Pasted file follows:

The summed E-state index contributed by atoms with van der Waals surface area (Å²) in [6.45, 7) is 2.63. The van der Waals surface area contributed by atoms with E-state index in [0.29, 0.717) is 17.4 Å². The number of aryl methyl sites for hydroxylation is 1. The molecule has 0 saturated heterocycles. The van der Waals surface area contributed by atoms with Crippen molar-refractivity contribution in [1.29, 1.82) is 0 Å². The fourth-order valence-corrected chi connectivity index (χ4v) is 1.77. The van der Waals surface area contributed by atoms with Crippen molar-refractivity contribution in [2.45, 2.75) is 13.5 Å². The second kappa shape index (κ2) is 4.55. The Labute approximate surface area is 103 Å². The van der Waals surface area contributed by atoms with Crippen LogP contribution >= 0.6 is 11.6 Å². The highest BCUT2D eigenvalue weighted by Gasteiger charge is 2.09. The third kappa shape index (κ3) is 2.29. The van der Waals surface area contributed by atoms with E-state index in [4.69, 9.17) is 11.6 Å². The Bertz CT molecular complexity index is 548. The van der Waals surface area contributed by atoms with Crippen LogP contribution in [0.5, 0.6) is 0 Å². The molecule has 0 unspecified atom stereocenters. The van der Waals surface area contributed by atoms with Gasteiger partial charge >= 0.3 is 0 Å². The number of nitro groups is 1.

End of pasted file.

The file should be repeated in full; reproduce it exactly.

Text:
The summed E-state index contributed by atoms with van der Waals surface area (Å²) in [6.45, 7) is 2.63. The van der Waals surface area contributed by atoms with E-state index in [0.29, 0.717) is 17.4 Å². The number of aryl methyl sites for hydroxylation is 1. The molecule has 0 saturated heterocycles. The van der Waals surface area contributed by atoms with Crippen molar-refractivity contribution in [1.29, 1.82) is 0 Å². The fourth-order valence-corrected chi connectivity index (χ4v) is 1.77. The van der Waals surface area contributed by atoms with Crippen molar-refractivity contribution in [2.45, 2.75) is 13.5 Å². The second kappa shape index (κ2) is 4.55. The Labute approximate surface area is 103 Å². The van der Waals surface area contributed by atoms with Crippen LogP contribution >= 0.6 is 11.6 Å². The highest BCUT2D eigenvalue weighted by Gasteiger charge is 2.09. The third kappa shape index (κ3) is 2.29. The van der Waals surface area contributed by atoms with E-state index in [4.69, 9.17) is 11.6 Å². The Bertz CT molecular complexity index is 548. The van der Waals surface area contributed by atoms with Crippen LogP contribution in [0.5, 0.6) is 0 Å². The molecule has 0 unspecified atom stereocenters. The van der Waals surface area contributed by atoms with Gasteiger partial charge >= 0.3 is 0 Å². The number of nitro groups is 1.